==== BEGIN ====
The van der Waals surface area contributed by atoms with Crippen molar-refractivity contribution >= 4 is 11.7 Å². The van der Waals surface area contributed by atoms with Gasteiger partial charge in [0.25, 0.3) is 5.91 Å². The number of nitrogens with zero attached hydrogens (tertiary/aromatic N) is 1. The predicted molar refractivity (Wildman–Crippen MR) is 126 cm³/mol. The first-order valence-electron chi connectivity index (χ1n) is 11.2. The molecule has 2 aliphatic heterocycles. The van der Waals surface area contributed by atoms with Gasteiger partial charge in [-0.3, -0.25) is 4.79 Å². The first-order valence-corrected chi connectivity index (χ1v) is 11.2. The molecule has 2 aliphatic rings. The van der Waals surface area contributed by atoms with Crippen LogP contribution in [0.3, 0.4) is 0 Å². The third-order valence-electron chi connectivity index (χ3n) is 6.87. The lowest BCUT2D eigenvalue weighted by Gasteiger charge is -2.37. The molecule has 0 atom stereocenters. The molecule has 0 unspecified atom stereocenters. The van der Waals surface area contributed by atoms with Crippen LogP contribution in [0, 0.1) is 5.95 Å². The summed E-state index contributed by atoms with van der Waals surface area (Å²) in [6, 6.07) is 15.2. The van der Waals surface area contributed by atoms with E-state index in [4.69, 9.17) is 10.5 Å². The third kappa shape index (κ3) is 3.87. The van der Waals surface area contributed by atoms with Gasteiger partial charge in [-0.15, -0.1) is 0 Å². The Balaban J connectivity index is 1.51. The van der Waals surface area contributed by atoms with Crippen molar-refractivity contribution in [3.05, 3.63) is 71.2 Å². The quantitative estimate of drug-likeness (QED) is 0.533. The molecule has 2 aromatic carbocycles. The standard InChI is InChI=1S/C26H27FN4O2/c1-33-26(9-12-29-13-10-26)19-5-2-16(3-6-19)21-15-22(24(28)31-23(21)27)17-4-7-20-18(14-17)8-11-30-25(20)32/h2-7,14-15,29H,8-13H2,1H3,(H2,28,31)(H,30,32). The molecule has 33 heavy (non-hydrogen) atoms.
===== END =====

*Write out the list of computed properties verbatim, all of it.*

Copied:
The van der Waals surface area contributed by atoms with Crippen molar-refractivity contribution >= 4 is 11.7 Å². The van der Waals surface area contributed by atoms with Gasteiger partial charge in [0.25, 0.3) is 5.91 Å². The number of nitrogens with zero attached hydrogens (tertiary/aromatic N) is 1. The predicted molar refractivity (Wildman–Crippen MR) is 126 cm³/mol. The first-order valence-electron chi connectivity index (χ1n) is 11.2. The molecule has 2 aliphatic heterocycles. The van der Waals surface area contributed by atoms with Gasteiger partial charge in [-0.3, -0.25) is 4.79 Å². The first-order valence-corrected chi connectivity index (χ1v) is 11.2. The molecule has 2 aliphatic rings. The van der Waals surface area contributed by atoms with Crippen LogP contribution in [0.3, 0.4) is 0 Å². The third-order valence-electron chi connectivity index (χ3n) is 6.87. The lowest BCUT2D eigenvalue weighted by Gasteiger charge is -2.37. The molecule has 0 atom stereocenters. The molecule has 0 unspecified atom stereocenters. The van der Waals surface area contributed by atoms with Crippen LogP contribution in [0, 0.1) is 5.95 Å². The summed E-state index contributed by atoms with van der Waals surface area (Å²) in [6, 6.07) is 15.2. The van der Waals surface area contributed by atoms with E-state index in [4.69, 9.17) is 10.5 Å². The third kappa shape index (κ3) is 3.87. The van der Waals surface area contributed by atoms with Gasteiger partial charge in [-0.15, -0.1) is 0 Å². The Balaban J connectivity index is 1.51. The van der Waals surface area contributed by atoms with Crippen molar-refractivity contribution in [3.05, 3.63) is 71.2 Å². The quantitative estimate of drug-likeness (QED) is 0.533. The molecule has 2 aromatic carbocycles. The standard InChI is InChI=1S/C26H27FN4O2/c1-33-26(9-12-29-13-10-26)19-5-2-16(3-6-19)21-15-22(24(28)31-23(21)27)17-4-7-20-18(14-17)8-11-30-25(20)32/h2-7,14-15,29H,8-13H2,1H3,(H2,28,31)(H,30,32). The molecule has 33 heavy (non-hydrogen) atoms.